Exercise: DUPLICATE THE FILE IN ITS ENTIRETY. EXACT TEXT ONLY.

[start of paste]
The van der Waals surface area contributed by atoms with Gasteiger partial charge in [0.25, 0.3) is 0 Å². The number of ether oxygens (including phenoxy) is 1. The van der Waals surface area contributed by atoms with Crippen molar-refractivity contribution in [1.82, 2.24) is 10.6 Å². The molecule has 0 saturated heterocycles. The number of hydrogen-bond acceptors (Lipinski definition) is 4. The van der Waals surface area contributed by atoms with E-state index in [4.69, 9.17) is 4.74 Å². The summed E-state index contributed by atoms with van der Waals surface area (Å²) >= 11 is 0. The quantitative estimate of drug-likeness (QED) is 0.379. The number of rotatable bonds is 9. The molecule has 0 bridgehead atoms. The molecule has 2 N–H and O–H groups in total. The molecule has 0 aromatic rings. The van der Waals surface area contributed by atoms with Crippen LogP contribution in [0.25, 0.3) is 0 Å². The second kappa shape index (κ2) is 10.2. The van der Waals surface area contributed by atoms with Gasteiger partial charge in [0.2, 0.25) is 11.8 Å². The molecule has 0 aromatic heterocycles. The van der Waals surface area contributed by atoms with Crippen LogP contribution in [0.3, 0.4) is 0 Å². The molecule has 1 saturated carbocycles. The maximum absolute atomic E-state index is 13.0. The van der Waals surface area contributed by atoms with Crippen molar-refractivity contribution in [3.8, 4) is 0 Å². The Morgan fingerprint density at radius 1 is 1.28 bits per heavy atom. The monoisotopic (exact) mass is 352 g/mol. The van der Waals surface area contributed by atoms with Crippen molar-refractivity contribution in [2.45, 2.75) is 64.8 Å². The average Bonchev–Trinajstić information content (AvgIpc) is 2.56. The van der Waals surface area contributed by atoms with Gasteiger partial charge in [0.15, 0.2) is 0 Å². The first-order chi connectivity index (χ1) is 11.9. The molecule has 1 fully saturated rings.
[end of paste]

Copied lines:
The van der Waals surface area contributed by atoms with Gasteiger partial charge in [0.25, 0.3) is 0 Å². The number of ether oxygens (including phenoxy) is 1. The van der Waals surface area contributed by atoms with Crippen molar-refractivity contribution in [1.82, 2.24) is 10.6 Å². The molecule has 0 saturated heterocycles. The number of hydrogen-bond acceptors (Lipinski definition) is 4. The van der Waals surface area contributed by atoms with E-state index in [4.69, 9.17) is 4.74 Å². The summed E-state index contributed by atoms with van der Waals surface area (Å²) >= 11 is 0. The quantitative estimate of drug-likeness (QED) is 0.379. The number of rotatable bonds is 9. The molecule has 0 bridgehead atoms. The molecule has 2 N–H and O–H groups in total. The molecule has 0 aromatic rings. The van der Waals surface area contributed by atoms with Crippen LogP contribution in [0.25, 0.3) is 0 Å². The second kappa shape index (κ2) is 10.2. The van der Waals surface area contributed by atoms with Gasteiger partial charge in [0.2, 0.25) is 11.8 Å². The molecule has 0 aromatic heterocycles. The van der Waals surface area contributed by atoms with Crippen LogP contribution in [0.3, 0.4) is 0 Å². The molecule has 1 saturated carbocycles. The maximum absolute atomic E-state index is 13.0. The van der Waals surface area contributed by atoms with Crippen molar-refractivity contribution in [3.8, 4) is 0 Å². The Morgan fingerprint density at radius 1 is 1.28 bits per heavy atom. The monoisotopic (exact) mass is 352 g/mol. The van der Waals surface area contributed by atoms with Crippen molar-refractivity contribution in [2.45, 2.75) is 64.8 Å². The average Bonchev–Trinajstić information content (AvgIpc) is 2.56. The van der Waals surface area contributed by atoms with Gasteiger partial charge in [0.15, 0.2) is 0 Å². The first-order chi connectivity index (χ1) is 11.9. The molecule has 1 fully saturated rings.